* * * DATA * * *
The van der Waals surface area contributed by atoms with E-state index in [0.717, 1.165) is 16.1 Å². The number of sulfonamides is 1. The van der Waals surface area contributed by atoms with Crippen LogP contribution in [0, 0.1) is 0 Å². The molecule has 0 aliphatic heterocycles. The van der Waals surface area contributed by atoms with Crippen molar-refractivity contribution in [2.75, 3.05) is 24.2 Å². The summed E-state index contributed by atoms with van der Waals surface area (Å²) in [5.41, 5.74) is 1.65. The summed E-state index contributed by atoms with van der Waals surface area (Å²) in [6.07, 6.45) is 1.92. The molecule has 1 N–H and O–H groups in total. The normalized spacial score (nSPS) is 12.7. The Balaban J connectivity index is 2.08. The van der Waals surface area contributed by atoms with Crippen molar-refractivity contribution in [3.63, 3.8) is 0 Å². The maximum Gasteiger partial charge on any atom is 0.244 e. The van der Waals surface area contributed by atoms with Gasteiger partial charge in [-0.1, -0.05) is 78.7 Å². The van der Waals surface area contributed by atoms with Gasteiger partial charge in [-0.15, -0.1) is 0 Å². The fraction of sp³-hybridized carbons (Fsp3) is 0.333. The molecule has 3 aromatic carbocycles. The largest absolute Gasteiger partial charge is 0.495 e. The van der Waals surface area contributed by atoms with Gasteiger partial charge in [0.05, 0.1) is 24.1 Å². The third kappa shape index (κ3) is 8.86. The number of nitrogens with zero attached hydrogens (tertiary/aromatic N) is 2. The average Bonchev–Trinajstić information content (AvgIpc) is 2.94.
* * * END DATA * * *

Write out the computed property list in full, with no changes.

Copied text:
The van der Waals surface area contributed by atoms with E-state index in [0.717, 1.165) is 16.1 Å². The number of sulfonamides is 1. The van der Waals surface area contributed by atoms with Crippen LogP contribution in [0, 0.1) is 0 Å². The molecule has 0 aliphatic heterocycles. The van der Waals surface area contributed by atoms with Crippen molar-refractivity contribution in [2.75, 3.05) is 24.2 Å². The summed E-state index contributed by atoms with van der Waals surface area (Å²) in [5.41, 5.74) is 1.65. The summed E-state index contributed by atoms with van der Waals surface area (Å²) in [6.07, 6.45) is 1.92. The molecule has 1 N–H and O–H groups in total. The normalized spacial score (nSPS) is 12.7. The Balaban J connectivity index is 2.08. The van der Waals surface area contributed by atoms with Crippen molar-refractivity contribution in [3.63, 3.8) is 0 Å². The maximum Gasteiger partial charge on any atom is 0.244 e. The van der Waals surface area contributed by atoms with Gasteiger partial charge in [-0.1, -0.05) is 78.7 Å². The van der Waals surface area contributed by atoms with Gasteiger partial charge in [-0.15, -0.1) is 0 Å². The fraction of sp³-hybridized carbons (Fsp3) is 0.333. The molecule has 3 aromatic carbocycles. The largest absolute Gasteiger partial charge is 0.495 e. The van der Waals surface area contributed by atoms with Gasteiger partial charge in [0.05, 0.1) is 24.1 Å². The third kappa shape index (κ3) is 8.86. The number of nitrogens with zero attached hydrogens (tertiary/aromatic N) is 2. The average Bonchev–Trinajstić information content (AvgIpc) is 2.94.